22 December 2009
Sri Lanka’s Future
By Gwynne Dyer
First, the good news. Sri Lanka’s government, whose 26-year war against the separatist Tamil Tigers ended in total victory last May, is keeping its promise to let all of the 300,000 Tamil civilians who were captured in the final battle go home again. Not only that, but it is going to hold a free election next month – so free that the ruling party might even lose it.
The bad news is that it does not much matter who wins that election. Both the incumbent and the challenger are committed Sinhalese nationalists whose policies towards the Tamil minority militate against any reconciliation between the two groups. Tamils are less than a fifth of the population, so if tough treatment is enough to keep them quiet, then Sri Lanka faces a peaceful future – but repression has not worked in the past.
It’s easy to understand why the government headed by President Mahinda Rajapaksa and his brother, Defence Minister Gotabaya Rajapkasa, insisted on a decisive victory over the Tamil Tigers, whose insurgency had caused 70,000 deaths over the years. There had been cease-fires and peace talks over the years, but the Tigers never really abandoned their goal of total independence for the Tamil majority areas in northern and eastern Sri Lanka.
That was utterly unacceptable to the Sinhala-speaking majority, so the war was bound to end in a last stand by the Tigers sooner or later. They could have carried on with suicide bombings and assassinations forever, but their territorial ambitions drove them to seize and hold ground with a more or less conventional military force. (They even had a navy and an air force of sorts.) That made them vulnerable to military defeat.
All it took to make that happen was a government willing to devote all the resources of the state to building an army able to defeat the Tigers in stand-up battle, and tough enough to refuse all negotiations until the enemy was completely destroyed. The Rajapaksas provided that government.
All the well-meaning foreign pleas last May for a cease-fire to protect the Tamil civilians trapped with the Tigers were quite rightly ignored by the Sri Lankan forces. The Tigers always made sure that they had lots of innocent civilians around when they fought. The civilians absorbed a lot of the enemy fire, their deaths served to radicalise other Tamils – and cease-fires to protect civilians had frequently allowed the Tiger fighters to escape in the past.
Nor was Colombo wrong to round up all 300,000 Tamil civilians who were caught up in the Tigers’ last stand. Any surviving fighters were bound to try to hide themselves among the civilians, so a protracted sorting-out process was needed. But the Sri Lankan government promised that everybody except suspected fighters would be released within six months – and it has kept its word, more or less.
The camps have been emptying out fast over the past couple of months, and Colombo promises that everybody will have gone home by the end of January. There are justifiable complaints that not enough is being done to help former detainees re-settle, but there have been much uglier ends to long and brutal wars like this one.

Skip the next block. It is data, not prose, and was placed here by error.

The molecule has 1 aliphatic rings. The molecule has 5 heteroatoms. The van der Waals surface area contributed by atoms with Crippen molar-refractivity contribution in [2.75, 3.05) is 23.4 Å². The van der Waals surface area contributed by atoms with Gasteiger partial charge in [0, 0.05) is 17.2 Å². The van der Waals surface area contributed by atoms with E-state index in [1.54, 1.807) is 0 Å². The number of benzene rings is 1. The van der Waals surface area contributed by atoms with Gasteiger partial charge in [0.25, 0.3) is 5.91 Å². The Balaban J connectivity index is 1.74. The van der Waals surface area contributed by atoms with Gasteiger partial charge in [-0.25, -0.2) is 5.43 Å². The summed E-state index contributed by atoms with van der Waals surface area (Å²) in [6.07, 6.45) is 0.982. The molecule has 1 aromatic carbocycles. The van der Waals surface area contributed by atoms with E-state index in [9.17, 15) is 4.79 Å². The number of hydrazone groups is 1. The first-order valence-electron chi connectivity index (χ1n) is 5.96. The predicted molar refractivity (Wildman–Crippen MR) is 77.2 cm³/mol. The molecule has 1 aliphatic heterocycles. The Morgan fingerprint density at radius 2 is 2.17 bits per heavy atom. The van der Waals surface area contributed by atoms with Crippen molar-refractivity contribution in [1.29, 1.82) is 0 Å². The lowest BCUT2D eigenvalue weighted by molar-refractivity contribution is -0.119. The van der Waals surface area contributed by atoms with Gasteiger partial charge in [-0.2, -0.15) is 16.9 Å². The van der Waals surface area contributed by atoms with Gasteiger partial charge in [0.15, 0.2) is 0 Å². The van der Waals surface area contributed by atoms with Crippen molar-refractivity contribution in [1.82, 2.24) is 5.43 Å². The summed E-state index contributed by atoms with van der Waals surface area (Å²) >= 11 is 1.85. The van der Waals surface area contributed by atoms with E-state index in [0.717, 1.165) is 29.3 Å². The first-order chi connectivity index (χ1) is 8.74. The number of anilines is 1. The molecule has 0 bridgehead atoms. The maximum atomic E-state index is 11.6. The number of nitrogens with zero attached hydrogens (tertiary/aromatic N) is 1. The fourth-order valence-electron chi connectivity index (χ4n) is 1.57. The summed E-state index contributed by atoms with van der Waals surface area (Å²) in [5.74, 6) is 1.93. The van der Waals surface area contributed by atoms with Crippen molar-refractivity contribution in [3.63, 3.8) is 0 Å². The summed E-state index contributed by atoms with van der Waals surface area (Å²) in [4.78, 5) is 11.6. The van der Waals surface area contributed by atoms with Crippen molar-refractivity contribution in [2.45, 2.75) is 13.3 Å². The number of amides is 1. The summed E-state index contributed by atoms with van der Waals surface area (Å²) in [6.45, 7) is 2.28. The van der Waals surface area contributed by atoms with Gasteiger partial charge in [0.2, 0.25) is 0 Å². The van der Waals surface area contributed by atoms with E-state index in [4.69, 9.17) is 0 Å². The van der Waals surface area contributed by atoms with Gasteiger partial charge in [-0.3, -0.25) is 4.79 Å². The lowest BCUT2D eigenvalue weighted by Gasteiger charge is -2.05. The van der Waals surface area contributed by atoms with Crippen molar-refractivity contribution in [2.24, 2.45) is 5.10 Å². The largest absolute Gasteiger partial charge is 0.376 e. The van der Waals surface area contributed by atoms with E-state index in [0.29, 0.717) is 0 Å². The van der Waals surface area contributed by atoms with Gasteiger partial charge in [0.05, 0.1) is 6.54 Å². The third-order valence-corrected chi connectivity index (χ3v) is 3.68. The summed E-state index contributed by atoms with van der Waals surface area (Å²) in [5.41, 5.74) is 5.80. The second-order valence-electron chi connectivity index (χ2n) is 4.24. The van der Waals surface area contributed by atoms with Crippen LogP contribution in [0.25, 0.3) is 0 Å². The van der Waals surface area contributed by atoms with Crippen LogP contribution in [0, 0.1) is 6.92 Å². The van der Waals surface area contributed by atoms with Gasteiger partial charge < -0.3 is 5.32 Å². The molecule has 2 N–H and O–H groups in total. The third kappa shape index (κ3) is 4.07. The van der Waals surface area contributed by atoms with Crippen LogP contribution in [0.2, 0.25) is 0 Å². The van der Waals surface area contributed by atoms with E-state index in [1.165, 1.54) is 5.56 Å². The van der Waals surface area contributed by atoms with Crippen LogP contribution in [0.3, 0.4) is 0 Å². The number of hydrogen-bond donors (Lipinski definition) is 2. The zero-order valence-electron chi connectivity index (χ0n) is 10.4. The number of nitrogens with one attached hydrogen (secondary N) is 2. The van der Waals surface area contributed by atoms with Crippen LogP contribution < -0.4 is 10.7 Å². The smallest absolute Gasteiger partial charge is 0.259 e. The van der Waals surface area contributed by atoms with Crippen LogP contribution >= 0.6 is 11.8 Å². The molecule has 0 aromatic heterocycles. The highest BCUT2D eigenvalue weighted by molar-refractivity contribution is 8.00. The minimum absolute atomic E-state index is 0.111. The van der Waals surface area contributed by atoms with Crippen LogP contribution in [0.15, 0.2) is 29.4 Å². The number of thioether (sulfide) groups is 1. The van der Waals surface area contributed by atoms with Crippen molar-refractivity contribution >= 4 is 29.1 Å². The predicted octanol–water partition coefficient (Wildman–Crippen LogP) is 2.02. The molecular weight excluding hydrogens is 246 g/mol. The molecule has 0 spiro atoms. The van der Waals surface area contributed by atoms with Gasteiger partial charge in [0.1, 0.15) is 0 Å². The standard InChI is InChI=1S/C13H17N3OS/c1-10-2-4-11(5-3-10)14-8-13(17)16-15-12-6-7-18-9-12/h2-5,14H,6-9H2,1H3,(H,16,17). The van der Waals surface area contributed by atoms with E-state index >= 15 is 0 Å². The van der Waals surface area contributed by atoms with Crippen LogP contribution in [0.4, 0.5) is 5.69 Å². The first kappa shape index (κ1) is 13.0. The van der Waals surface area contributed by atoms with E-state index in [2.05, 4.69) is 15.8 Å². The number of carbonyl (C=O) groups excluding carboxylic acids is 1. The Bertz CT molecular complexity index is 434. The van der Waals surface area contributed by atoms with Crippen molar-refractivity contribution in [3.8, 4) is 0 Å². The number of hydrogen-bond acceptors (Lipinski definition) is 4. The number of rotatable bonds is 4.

The problem lies not in the past, but in the future. The Tamils are always going to be there, and the prospect of a peaceful future for Sri Lanka depends on reconciling them to coexistence with the Sinhalese in a state that treats both communities fairly. They will probably never again create a semi-conventional army like the Tigers, but it would be all too easy for them to resort to terrorism again if they feel desperate enough. And it would be almost impossible to stop it.
The trouble is that it took an ultra-nationalist Sinhalese regime to create the army that defeated the Tigers, and it is still in power. It does not want to welcome the Tamils back into equal citizenship, nor does it feel that it needs to. The Rajapaksa government has called an early election for 26 January to exploit its victory and consolidate its hold on power – and if it should happen lose the election, then things may just get worse.
The Rajapaksas’ challenger is none other than General Sarath Fonseka, who commanded the army that finally defeated the Tigers. The main opposition group in the Sinhala community, the United National Party, has banded together with nine smaller parties and put Fonseka up as their presidential candidate.
Fonseka could actually win, for his role in the defeat of the Tigers was just as large as that of the Rajapaksas. But he is also just as uncompromising a Sinhalese nationalist: as the war was nearing a conclusion, he was heard to say that Sri Lanka “belongs to the Sinhalese…(Minorities) can live in this country with us, but they must not try to demand undue things.” Like equality, perhaps?
That is the attitude that drove the Tamils into insurrection in the first place. The next time it wouldn’t take the same form, but it could guarantee another generation of misery, insecurity (and perhaps also tyranny) for the long-suffering people of Sri Lanka.
To shorten to 725 words, omit paragraphs 6 and 8. (“All the well-meaning…past”; and “The camps…this one”)
Gwynne Dyer is a London-based independent journalist whose articles are published in 45 countries.